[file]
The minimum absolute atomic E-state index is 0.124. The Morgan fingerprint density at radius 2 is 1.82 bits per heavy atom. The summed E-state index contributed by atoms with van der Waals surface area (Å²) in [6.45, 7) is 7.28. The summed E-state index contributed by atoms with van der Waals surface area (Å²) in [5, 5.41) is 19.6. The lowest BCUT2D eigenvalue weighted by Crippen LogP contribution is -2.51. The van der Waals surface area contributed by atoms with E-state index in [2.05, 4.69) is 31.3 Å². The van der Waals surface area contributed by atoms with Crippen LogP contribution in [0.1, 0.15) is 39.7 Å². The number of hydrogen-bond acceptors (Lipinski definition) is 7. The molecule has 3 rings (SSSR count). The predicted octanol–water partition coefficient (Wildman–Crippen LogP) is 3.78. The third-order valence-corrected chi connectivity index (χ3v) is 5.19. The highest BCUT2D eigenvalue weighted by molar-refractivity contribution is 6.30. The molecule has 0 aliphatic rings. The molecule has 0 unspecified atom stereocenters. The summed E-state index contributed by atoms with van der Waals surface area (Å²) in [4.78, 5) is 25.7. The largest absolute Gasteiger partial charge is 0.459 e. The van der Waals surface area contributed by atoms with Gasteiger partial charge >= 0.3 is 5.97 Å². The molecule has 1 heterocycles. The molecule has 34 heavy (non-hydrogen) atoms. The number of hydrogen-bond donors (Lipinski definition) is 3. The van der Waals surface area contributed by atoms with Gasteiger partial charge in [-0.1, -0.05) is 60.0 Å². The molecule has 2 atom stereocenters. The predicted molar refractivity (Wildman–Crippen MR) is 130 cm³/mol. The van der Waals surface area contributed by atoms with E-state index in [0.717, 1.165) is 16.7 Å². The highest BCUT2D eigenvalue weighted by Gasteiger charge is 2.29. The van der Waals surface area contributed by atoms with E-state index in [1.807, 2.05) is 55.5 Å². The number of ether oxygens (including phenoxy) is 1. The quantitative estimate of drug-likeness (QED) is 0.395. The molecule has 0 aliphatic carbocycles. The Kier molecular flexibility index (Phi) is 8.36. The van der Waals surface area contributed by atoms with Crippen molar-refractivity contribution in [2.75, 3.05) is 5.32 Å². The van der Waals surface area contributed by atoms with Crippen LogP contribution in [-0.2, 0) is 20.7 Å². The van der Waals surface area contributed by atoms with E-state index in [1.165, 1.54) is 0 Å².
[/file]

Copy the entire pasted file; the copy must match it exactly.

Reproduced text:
The minimum absolute atomic E-state index is 0.124. The Morgan fingerprint density at radius 2 is 1.82 bits per heavy atom. The summed E-state index contributed by atoms with van der Waals surface area (Å²) in [6.45, 7) is 7.28. The summed E-state index contributed by atoms with van der Waals surface area (Å²) in [5, 5.41) is 19.6. The lowest BCUT2D eigenvalue weighted by Crippen LogP contribution is -2.51. The van der Waals surface area contributed by atoms with E-state index in [2.05, 4.69) is 31.3 Å². The van der Waals surface area contributed by atoms with Crippen LogP contribution in [0.1, 0.15) is 39.7 Å². The number of hydrogen-bond acceptors (Lipinski definition) is 7. The molecule has 3 rings (SSSR count). The predicted octanol–water partition coefficient (Wildman–Crippen LogP) is 3.78. The third-order valence-corrected chi connectivity index (χ3v) is 5.19. The highest BCUT2D eigenvalue weighted by molar-refractivity contribution is 6.30. The molecule has 0 aliphatic rings. The molecule has 0 unspecified atom stereocenters. The summed E-state index contributed by atoms with van der Waals surface area (Å²) in [4.78, 5) is 25.7. The largest absolute Gasteiger partial charge is 0.459 e. The van der Waals surface area contributed by atoms with Gasteiger partial charge >= 0.3 is 5.97 Å². The molecule has 1 heterocycles. The molecule has 34 heavy (non-hydrogen) atoms. The number of hydrogen-bond donors (Lipinski definition) is 3. The van der Waals surface area contributed by atoms with Gasteiger partial charge in [-0.1, -0.05) is 60.0 Å². The molecule has 2 atom stereocenters. The predicted molar refractivity (Wildman–Crippen MR) is 130 cm³/mol. The van der Waals surface area contributed by atoms with E-state index in [0.717, 1.165) is 16.7 Å². The highest BCUT2D eigenvalue weighted by Gasteiger charge is 2.29. The van der Waals surface area contributed by atoms with E-state index in [1.807, 2.05) is 55.5 Å². The number of ether oxygens (including phenoxy) is 1. The quantitative estimate of drug-likeness (QED) is 0.395. The molecule has 0 aliphatic carbocycles. The Kier molecular flexibility index (Phi) is 8.36. The van der Waals surface area contributed by atoms with Crippen molar-refractivity contribution in [2.75, 3.05) is 5.32 Å². The van der Waals surface area contributed by atoms with Crippen LogP contribution in [-0.2, 0) is 20.7 Å². The van der Waals surface area contributed by atoms with E-state index in [1.165, 1.54) is 0 Å².